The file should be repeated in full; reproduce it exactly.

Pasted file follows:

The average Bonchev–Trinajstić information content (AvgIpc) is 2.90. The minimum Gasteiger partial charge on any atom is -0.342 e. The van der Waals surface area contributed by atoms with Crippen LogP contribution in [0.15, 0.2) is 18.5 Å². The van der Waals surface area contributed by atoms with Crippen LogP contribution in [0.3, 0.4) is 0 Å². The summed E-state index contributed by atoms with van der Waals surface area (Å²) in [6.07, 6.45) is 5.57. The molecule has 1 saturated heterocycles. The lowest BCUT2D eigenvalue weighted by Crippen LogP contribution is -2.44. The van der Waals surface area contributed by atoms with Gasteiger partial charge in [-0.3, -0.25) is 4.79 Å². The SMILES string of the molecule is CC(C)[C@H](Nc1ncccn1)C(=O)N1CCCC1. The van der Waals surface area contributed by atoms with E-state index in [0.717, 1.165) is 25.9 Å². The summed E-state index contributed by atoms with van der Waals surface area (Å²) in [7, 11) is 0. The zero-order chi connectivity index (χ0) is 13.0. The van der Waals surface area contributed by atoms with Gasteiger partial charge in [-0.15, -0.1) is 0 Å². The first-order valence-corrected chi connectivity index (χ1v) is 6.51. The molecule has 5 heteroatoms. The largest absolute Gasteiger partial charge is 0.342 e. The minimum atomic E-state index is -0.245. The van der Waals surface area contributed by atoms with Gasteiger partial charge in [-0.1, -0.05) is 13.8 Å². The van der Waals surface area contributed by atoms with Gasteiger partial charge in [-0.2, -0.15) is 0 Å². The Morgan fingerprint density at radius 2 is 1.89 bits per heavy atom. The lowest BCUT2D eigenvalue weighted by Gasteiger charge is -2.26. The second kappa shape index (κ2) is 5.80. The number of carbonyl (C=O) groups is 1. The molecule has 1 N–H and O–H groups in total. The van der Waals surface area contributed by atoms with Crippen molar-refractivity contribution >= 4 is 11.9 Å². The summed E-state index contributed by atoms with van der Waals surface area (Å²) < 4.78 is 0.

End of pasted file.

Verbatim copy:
The average Bonchev–Trinajstić information content (AvgIpc) is 2.90. The minimum Gasteiger partial charge on any atom is -0.342 e. The van der Waals surface area contributed by atoms with Crippen LogP contribution in [0.15, 0.2) is 18.5 Å². The van der Waals surface area contributed by atoms with Crippen LogP contribution in [0.3, 0.4) is 0 Å². The summed E-state index contributed by atoms with van der Waals surface area (Å²) in [6.07, 6.45) is 5.57. The molecule has 1 saturated heterocycles. The lowest BCUT2D eigenvalue weighted by Crippen LogP contribution is -2.44. The van der Waals surface area contributed by atoms with Gasteiger partial charge in [-0.3, -0.25) is 4.79 Å². The SMILES string of the molecule is CC(C)[C@H](Nc1ncccn1)C(=O)N1CCCC1. The van der Waals surface area contributed by atoms with E-state index in [0.717, 1.165) is 25.9 Å². The summed E-state index contributed by atoms with van der Waals surface area (Å²) in [7, 11) is 0. The zero-order chi connectivity index (χ0) is 13.0. The van der Waals surface area contributed by atoms with Gasteiger partial charge in [-0.15, -0.1) is 0 Å². The first-order valence-corrected chi connectivity index (χ1v) is 6.51. The molecule has 5 heteroatoms. The largest absolute Gasteiger partial charge is 0.342 e. The minimum atomic E-state index is -0.245. The van der Waals surface area contributed by atoms with Gasteiger partial charge in [-0.1, -0.05) is 13.8 Å². The van der Waals surface area contributed by atoms with Gasteiger partial charge in [-0.2, -0.15) is 0 Å². The Morgan fingerprint density at radius 2 is 1.89 bits per heavy atom. The lowest BCUT2D eigenvalue weighted by Gasteiger charge is -2.26. The second kappa shape index (κ2) is 5.80. The number of carbonyl (C=O) groups is 1. The molecule has 1 N–H and O–H groups in total. The van der Waals surface area contributed by atoms with Crippen molar-refractivity contribution >= 4 is 11.9 Å². The summed E-state index contributed by atoms with van der Waals surface area (Å²) < 4.78 is 0.